Objectives To examine cancer incidence among Danish firefighters using several employment-related exposure subgroups.
Methods A historical cohort of 9061 male Danish firefighters was established from collected personnel and membership records from employers and trade unions. Using the unique Danish personal identification number, information on additional previous employment, cancer and vital status was linked to members of the cohort from the Supplementary Pension Fund Register, the Danish Cancer Registry and the Danish Civil Registration System. SIRs were calculated for specific cancer types using rates for the general population, a sample of the working population and military employees, respectively.
Results Compared with the selected reference groups, the overall observed incidence of cancer among the firefighters was at level with the expected (SIR 1.02, 95% CI 0.96 to 1.09 vs the general population). The SIR for colon cancer was consistently significantly reduced, while the slight excess seen for melanoma of the skin, prostate and testicular cancer compared with the general population was not reproduced using the military as reference.
Conclusions Previous associations with melanoma of the skin, prostate and testicular cancer are supported by our main results. However, the increase in incidence of these cancers is not reproduced using the military as reference. Similarities in cancer profile for the firefighters and the military point to shared risk factors in either lifestyle or work environment.
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What this paper adds
Previous studies on cancer incidence among firefighters have indicated a possible occupational association for especially non-Hodgkin’s lymphoma, melanoma, prostate and testicular cancer.
We examined a cohort of 9061 Danish firefighters using the general population and two alternative occupational groups as reference and found no overall increase in cancer incidence. While a slight excess of melanoma of the skin, prostate and testicular cancer was seen among the firefighters compared with the general population, the incidence of these cancers was not increased using the military as reference.
The observed similarities in cancer profile for the firefighters and military employees point to shared aetiological factors in either work or way of life. In consequence, focus on factors other than fire smoke should also be emphasised in future research.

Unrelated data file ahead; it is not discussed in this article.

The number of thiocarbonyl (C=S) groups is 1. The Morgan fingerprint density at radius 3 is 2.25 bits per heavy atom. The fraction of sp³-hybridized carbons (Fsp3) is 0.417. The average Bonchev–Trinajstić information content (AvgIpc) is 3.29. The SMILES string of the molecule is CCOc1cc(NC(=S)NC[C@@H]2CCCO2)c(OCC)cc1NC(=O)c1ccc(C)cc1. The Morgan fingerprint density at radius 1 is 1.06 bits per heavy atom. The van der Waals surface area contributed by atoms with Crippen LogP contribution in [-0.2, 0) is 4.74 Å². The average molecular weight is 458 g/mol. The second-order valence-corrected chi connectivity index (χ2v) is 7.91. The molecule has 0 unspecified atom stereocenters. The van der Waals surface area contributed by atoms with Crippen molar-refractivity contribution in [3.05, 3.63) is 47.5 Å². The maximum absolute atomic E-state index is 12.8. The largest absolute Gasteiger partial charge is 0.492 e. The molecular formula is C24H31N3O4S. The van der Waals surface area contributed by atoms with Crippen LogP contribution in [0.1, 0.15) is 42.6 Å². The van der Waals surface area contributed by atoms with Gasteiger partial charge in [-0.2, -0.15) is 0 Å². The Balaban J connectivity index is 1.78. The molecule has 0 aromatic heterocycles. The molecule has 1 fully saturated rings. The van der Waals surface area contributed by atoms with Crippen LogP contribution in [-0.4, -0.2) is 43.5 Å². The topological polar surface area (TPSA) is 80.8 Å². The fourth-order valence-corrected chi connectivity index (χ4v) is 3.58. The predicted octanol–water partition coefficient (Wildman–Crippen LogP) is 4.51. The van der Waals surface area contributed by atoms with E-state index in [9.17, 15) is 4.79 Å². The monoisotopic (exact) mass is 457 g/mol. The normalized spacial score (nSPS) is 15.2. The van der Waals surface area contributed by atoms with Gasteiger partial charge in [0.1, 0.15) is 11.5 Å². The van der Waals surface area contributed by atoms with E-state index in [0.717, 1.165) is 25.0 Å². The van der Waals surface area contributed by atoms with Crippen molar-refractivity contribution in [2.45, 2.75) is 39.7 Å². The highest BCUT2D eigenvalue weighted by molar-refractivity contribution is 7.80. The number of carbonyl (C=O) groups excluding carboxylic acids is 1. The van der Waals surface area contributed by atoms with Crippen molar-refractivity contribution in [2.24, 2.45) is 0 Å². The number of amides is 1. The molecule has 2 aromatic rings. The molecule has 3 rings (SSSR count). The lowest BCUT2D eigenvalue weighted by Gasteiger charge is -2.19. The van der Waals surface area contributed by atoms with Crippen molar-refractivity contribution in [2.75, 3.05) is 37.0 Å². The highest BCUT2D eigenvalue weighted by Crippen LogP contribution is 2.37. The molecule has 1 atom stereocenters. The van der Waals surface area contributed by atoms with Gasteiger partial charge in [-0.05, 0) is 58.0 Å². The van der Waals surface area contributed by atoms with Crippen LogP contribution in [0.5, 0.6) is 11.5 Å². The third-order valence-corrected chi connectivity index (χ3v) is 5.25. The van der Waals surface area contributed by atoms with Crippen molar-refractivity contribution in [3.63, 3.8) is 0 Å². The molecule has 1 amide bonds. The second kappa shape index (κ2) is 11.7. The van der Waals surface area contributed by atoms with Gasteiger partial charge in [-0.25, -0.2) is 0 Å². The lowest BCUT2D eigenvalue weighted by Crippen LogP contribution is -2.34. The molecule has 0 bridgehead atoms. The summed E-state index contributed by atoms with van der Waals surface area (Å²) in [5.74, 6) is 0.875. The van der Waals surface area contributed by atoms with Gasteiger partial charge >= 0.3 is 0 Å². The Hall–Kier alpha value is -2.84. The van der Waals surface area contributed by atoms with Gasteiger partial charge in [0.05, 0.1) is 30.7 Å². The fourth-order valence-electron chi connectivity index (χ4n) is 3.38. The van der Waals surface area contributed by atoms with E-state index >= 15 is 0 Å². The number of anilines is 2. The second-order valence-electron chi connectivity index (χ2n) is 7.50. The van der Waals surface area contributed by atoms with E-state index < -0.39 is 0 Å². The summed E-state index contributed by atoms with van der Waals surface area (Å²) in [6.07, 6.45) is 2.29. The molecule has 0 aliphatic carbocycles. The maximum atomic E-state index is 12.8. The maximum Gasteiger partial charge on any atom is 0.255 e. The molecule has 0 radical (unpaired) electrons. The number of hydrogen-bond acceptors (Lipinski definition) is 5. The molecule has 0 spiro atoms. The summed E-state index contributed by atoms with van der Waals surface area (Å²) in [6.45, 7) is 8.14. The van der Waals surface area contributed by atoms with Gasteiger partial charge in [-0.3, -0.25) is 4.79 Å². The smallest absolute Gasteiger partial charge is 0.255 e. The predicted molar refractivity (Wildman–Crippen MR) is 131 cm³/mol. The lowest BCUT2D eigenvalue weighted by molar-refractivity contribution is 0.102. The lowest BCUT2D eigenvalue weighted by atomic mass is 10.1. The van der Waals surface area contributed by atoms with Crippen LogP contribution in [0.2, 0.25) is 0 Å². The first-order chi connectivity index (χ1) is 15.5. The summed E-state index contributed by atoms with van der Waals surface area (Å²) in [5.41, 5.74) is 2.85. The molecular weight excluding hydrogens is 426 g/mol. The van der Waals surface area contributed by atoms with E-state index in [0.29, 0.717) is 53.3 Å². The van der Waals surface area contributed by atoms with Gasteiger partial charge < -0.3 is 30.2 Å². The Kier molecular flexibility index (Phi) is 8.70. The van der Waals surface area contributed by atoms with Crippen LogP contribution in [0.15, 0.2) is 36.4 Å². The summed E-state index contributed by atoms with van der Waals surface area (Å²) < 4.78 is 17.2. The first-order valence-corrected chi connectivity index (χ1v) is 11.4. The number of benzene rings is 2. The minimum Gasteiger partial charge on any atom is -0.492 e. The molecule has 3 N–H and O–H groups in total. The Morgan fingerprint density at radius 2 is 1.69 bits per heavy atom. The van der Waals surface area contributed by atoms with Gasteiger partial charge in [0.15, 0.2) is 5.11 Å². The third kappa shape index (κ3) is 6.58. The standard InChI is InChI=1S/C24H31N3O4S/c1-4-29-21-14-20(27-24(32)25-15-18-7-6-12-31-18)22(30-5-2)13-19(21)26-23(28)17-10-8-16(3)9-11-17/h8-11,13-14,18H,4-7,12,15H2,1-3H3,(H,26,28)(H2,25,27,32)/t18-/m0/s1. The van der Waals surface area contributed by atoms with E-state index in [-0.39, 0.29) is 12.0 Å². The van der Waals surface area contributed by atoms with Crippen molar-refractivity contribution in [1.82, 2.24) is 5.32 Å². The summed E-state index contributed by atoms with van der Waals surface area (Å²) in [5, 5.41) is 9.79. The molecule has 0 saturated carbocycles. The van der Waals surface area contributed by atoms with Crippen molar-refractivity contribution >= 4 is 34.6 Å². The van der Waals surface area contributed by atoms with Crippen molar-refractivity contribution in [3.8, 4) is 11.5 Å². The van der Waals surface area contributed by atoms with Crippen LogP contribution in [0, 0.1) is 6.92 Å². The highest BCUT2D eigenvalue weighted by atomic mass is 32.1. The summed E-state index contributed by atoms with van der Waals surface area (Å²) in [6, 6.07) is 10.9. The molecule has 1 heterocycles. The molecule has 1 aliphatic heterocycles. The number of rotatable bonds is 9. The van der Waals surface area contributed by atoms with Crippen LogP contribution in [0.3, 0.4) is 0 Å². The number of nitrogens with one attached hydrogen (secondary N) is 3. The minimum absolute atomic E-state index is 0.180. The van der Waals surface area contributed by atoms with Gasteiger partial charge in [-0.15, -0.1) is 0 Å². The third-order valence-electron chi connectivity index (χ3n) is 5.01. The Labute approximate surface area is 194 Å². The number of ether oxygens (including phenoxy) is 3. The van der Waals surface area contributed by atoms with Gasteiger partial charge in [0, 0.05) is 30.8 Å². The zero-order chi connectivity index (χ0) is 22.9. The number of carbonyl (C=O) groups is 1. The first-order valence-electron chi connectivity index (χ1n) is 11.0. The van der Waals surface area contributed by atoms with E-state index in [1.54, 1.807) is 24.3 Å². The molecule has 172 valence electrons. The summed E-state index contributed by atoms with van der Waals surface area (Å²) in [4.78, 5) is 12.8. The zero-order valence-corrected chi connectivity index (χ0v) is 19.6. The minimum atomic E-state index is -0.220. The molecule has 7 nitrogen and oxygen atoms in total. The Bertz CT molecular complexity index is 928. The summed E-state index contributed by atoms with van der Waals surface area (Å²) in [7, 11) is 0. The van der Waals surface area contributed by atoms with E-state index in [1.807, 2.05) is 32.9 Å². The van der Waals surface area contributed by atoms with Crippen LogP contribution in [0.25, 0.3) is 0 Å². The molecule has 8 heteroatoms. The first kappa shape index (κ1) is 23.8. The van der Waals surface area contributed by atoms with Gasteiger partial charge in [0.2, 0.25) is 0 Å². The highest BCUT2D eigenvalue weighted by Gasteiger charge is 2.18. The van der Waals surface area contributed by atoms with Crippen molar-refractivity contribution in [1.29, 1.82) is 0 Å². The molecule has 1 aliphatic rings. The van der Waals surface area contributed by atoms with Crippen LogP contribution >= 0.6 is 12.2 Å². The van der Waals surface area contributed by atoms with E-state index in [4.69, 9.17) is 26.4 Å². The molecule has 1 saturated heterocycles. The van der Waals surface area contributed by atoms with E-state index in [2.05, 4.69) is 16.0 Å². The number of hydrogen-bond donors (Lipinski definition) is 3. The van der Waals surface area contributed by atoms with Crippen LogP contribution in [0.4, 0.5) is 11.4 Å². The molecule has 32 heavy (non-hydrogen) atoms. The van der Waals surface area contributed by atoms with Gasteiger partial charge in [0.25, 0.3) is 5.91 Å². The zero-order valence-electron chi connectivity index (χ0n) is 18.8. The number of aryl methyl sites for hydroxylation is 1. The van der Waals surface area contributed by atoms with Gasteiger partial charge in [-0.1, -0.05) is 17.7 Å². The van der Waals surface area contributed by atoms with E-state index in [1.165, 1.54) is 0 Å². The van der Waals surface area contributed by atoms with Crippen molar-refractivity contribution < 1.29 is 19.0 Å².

Where there is fire there is smoke and depending on the material burning and conditions for combustion, fire smoke contains particles, vapour and gasses in a complex mixture of chemicals offering a hostile and dangerous environment to firefighters working in it. Common components of fire smoke thus include known human carcinogens such as benzene, polycyclic aromatic hydrocarbons (PAH), polychlorinated biphenyls (PCB), asbestos, arsenic, 1,3-butadiene, formaldehyde and cadmium, but the spectrum of toxic substances and metabolites potentially present in especially structural or vehicle fires is vast and often unpredictable.1 In addition, chemicals from extinguishing agents, exhaust gasses and pollution spills add to the overall exposure load of firefighters affecting the body after inhalation, oral and dermal uptake. Furthermore, firefighters are intermittently subjected to extreme thermal, physical and emotional stress and night work.1
Evidence of excess cancer morbidity and mortality among firefighters has been gathered for decades. In 2007, the International Agency for Research on Cancer (IARC) conducted a meta-analysis reviewing 42 existing studies in the field classifying firefighting as being possibly carcinogenic (group 2B).1 At this point, the main suspicion centred on non-Hodgkin’s lymphoma, prostate and testicular cancer as the affected outcomes. However, as subsequent studies of firefighters almost consistently report increased risk of malignant melanoma, this is a cause for concern as well.2–7
Weakening the evidence of a possible association, many of the available studies are limited on both measures of exposure and outcome. Thus, lacking detailed individual measurement data, duration of employment normally serves as a proxy for exposure despite uncertainty in the correlation with actual toxic effects.1 Regarding outcomes, only few countries have access to information from reliable long-term national cancer registries. Hence, data from death certificates have frequently been used yielding only measures of mortality and therefore impeding evaluation of cancer types with high long-term survival.
The aim of this study is to examine the incidence of specific cancers among Danish firefighters using national registries of high quality, and hereby differentiate risk according to several employment-related exposure parameters. Cancers previously associated with firefighting will be of a priori interest, namely melanoma of the skin, non-Hodgkin’s lymphoma, prostate and testicular cancer.